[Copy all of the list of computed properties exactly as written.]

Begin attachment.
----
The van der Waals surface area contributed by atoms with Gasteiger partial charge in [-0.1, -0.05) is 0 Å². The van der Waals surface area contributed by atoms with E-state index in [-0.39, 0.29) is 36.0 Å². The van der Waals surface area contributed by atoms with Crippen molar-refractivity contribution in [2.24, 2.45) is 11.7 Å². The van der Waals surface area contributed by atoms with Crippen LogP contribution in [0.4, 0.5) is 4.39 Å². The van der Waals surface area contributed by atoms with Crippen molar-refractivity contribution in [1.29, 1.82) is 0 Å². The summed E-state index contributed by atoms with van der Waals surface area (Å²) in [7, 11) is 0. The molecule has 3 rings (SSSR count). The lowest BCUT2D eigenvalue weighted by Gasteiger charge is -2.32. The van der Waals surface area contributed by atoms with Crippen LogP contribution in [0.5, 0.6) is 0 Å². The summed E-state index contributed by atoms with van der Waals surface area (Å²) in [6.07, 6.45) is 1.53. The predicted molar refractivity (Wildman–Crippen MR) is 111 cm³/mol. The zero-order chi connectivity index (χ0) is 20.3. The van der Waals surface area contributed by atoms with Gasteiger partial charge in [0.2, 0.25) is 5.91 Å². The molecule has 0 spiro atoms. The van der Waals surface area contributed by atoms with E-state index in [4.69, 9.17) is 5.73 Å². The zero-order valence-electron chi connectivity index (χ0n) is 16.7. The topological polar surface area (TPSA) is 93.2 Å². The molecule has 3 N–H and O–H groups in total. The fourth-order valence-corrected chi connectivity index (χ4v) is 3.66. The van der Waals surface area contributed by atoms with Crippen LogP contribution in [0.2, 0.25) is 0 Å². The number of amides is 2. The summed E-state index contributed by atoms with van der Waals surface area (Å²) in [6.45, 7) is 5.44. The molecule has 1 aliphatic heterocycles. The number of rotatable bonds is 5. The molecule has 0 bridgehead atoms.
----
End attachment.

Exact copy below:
The van der Waals surface area contributed by atoms with Gasteiger partial charge in [-0.1, -0.05) is 0 Å². The van der Waals surface area contributed by atoms with E-state index in [-0.39, 0.29) is 36.0 Å². The van der Waals surface area contributed by atoms with Crippen molar-refractivity contribution in [2.24, 2.45) is 11.7 Å². The van der Waals surface area contributed by atoms with Crippen LogP contribution in [0.4, 0.5) is 4.39 Å². The van der Waals surface area contributed by atoms with Crippen molar-refractivity contribution in [1.29, 1.82) is 0 Å². The summed E-state index contributed by atoms with van der Waals surface area (Å²) in [7, 11) is 0. The molecule has 3 rings (SSSR count). The lowest BCUT2D eigenvalue weighted by Gasteiger charge is -2.32. The van der Waals surface area contributed by atoms with Crippen LogP contribution in [0.5, 0.6) is 0 Å². The summed E-state index contributed by atoms with van der Waals surface area (Å²) in [6.07, 6.45) is 1.53. The predicted molar refractivity (Wildman–Crippen MR) is 111 cm³/mol. The zero-order chi connectivity index (χ0) is 20.3. The van der Waals surface area contributed by atoms with Gasteiger partial charge in [0.2, 0.25) is 5.91 Å². The molecule has 0 spiro atoms. The van der Waals surface area contributed by atoms with E-state index in [4.69, 9.17) is 5.73 Å². The zero-order valence-electron chi connectivity index (χ0n) is 16.7. The topological polar surface area (TPSA) is 93.2 Å². The molecule has 3 N–H and O–H groups in total. The fourth-order valence-corrected chi connectivity index (χ4v) is 3.66. The van der Waals surface area contributed by atoms with Crippen LogP contribution in [0.2, 0.25) is 0 Å². The number of amides is 2. The summed E-state index contributed by atoms with van der Waals surface area (Å²) in [6.45, 7) is 5.44. The molecule has 1 aliphatic heterocycles. The number of rotatable bonds is 5. The molecule has 0 bridgehead atoms.